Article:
At the Ledbury bus stop. Not a bad idea! Dial 999 to get the code.

The inter-city National Express bus costs less than the trains, but we were particularly impressed by the local buses, which take you to the smaller towns and villages. There were hourly buses to every little place we wanted to go, and the drivers were all very friendly. They cheerfully explained the fares and made sure we got off at the right stops.

Seniors would be hard pressed to find comparable services in the United States, although public transport survives in the northeast corridor and some metropolitan areas. It’s certainly something to look for when choosing a place to live.

Hereford shopping


We were also impressed by the walkability of English towns. Hereford and Worcester have pedistrianized their core areas, making it safe and enjoyable to stroll, sightsee, and shop, or to find a place for a bite to eat. Liverpool and Manchester also have vast, pedestrian-friendly downtown shopping areas.

In town and city, these areas are thronged at lunchtime, late afternoon, and on weekends. On Saturday and other “market days,” vendors set up tents and sell everything from pork pies, bratwurst, and olives to garden ornaments. Pedestrian zones and fun shopping can be found in some American towns as well – again, something to keep an eye out for.

In Hereford and Worcester, we stayed in Airbnb homes that were smaller than typical American houses, but comfortable and within walking distance of downtown. Not all housing is so close to town, but we saw many pleasant outer neighborhoods, with local shops and pubs and, of course, good bus service.

Malvern Priory, countryside in background

Malvern Priory, countryside in background

The English seem to have done a good job of avoiding sprawl. Town and country are more clearly separated than here, and this means that most people tend to be close to hospitals and other essential services. Right now, we’re loving our life out in the country – it was a joy to return to fall colors in the Finger Lakes. But someday, we’ll need to start thinking of moving into a town ourselves.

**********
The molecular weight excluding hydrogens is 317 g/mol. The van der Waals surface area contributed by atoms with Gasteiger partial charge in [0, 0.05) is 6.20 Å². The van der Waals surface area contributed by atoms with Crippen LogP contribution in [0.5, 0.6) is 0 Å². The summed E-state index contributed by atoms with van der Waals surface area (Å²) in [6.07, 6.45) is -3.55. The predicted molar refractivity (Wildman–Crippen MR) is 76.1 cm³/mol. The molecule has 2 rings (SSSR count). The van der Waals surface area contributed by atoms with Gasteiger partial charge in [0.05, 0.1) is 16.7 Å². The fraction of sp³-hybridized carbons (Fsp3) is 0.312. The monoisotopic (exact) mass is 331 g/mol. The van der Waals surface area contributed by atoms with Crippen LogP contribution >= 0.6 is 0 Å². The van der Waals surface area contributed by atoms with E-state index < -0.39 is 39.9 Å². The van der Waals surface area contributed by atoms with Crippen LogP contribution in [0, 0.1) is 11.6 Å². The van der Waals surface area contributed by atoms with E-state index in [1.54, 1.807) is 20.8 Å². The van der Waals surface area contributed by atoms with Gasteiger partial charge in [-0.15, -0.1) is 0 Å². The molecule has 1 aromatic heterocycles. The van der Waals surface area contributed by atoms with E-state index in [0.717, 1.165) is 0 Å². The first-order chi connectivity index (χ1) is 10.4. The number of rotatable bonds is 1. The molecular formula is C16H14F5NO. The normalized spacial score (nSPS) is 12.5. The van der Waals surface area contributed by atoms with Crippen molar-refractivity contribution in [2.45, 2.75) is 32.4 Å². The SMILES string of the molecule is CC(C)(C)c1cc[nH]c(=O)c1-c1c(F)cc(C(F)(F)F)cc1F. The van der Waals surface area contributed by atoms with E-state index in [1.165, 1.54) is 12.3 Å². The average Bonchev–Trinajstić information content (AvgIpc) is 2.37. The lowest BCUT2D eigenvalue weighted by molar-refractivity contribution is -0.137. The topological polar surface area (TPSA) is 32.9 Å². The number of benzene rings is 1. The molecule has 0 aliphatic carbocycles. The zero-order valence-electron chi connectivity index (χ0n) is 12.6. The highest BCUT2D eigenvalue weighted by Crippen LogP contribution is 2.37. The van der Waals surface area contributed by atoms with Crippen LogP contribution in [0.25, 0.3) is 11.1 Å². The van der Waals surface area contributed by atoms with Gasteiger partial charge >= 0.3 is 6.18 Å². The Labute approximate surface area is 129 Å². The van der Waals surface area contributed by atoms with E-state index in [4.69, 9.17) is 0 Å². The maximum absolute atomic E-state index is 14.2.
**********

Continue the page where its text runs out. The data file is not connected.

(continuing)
England isn’t entirely retirement-friendly, however. Houses tend to have steps in odd and unexpected places. Even in hotels, for unknown reasons, tubs and showers can be elevated, so that getting in or out requires a balancing act. And who can figure out English shower controls? They should at least have hot and cold water indicators. In restaurants, you might find that the rest rooms are located up or down a flight of stairs or two.

Worcester Cathedral

Worcester Cathedral

But on the whole, we thought that an English town might be a very pleasant place to be a senior. The cities, though fascinating, were too crowded and fast-paced for easy retirement living, But an English town, with pedestrian shopping on the High Street, and perhaps an ancient cathedral, a river dotted with swans, and some fine old buildings could be just right for aging in place.

Whippersnapper Comment

This comment came in from a whippersnapper we know in response to our post on Five Flights Up. It might be painful for some seniors to read, but the fact is, we need to be aware of the problems we can create for others.

“Ray, you forgot only one thing — how unfair it is for parents to remain in an unsustainable living arrangement that forces them into dependence on their kids for everything from shopping to cleaning house.

My mother had a million reasons for not moving into a retirement community when she was 75 or 80 — she was fine on her own, she couldn’t take her dog, etc., etc. She also had a million reasons for not buying a house on my sister’s block — she liked her home, she didn’t want to live on a hill, etc., etc.

The upshot: Mom at 89 is living in a huge two-story house, is unable to drive, relies on my sister for everything, and is completely unable to appreciate how dependent she has become. She wouldn’t dream of moving out unless the cops physically carried her out. It was quite selfish of her not to plan ahead.”